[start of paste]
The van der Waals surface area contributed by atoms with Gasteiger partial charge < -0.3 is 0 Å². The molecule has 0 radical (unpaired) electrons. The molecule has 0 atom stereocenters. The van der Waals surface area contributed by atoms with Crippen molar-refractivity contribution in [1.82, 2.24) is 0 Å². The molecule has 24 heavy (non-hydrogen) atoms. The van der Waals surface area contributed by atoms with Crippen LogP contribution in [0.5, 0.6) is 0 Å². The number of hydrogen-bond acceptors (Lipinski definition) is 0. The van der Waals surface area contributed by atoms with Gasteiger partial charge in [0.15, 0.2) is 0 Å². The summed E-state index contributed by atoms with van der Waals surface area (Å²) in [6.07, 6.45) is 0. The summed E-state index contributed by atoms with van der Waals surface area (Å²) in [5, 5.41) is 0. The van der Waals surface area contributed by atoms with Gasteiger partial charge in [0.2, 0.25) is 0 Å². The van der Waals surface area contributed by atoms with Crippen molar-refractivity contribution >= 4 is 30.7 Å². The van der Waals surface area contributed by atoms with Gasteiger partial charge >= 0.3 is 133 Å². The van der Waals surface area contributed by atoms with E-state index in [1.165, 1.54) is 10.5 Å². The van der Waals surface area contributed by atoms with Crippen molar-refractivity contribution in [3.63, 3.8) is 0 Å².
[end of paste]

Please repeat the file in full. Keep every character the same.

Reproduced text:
The van der Waals surface area contributed by atoms with Gasteiger partial charge < -0.3 is 0 Å². The molecule has 0 radical (unpaired) electrons. The molecule has 0 atom stereocenters. The van der Waals surface area contributed by atoms with Crippen molar-refractivity contribution in [1.82, 2.24) is 0 Å². The molecule has 24 heavy (non-hydrogen) atoms. The van der Waals surface area contributed by atoms with Crippen LogP contribution in [0.5, 0.6) is 0 Å². The number of hydrogen-bond acceptors (Lipinski definition) is 0. The van der Waals surface area contributed by atoms with Gasteiger partial charge in [0.15, 0.2) is 0 Å². The summed E-state index contributed by atoms with van der Waals surface area (Å²) in [6.07, 6.45) is 0. The summed E-state index contributed by atoms with van der Waals surface area (Å²) in [5, 5.41) is 0. The van der Waals surface area contributed by atoms with Gasteiger partial charge in [0.2, 0.25) is 0 Å². The van der Waals surface area contributed by atoms with Crippen molar-refractivity contribution >= 4 is 30.7 Å². The van der Waals surface area contributed by atoms with Gasteiger partial charge >= 0.3 is 133 Å². The van der Waals surface area contributed by atoms with E-state index in [1.165, 1.54) is 10.5 Å². The van der Waals surface area contributed by atoms with Crippen molar-refractivity contribution in [3.63, 3.8) is 0 Å².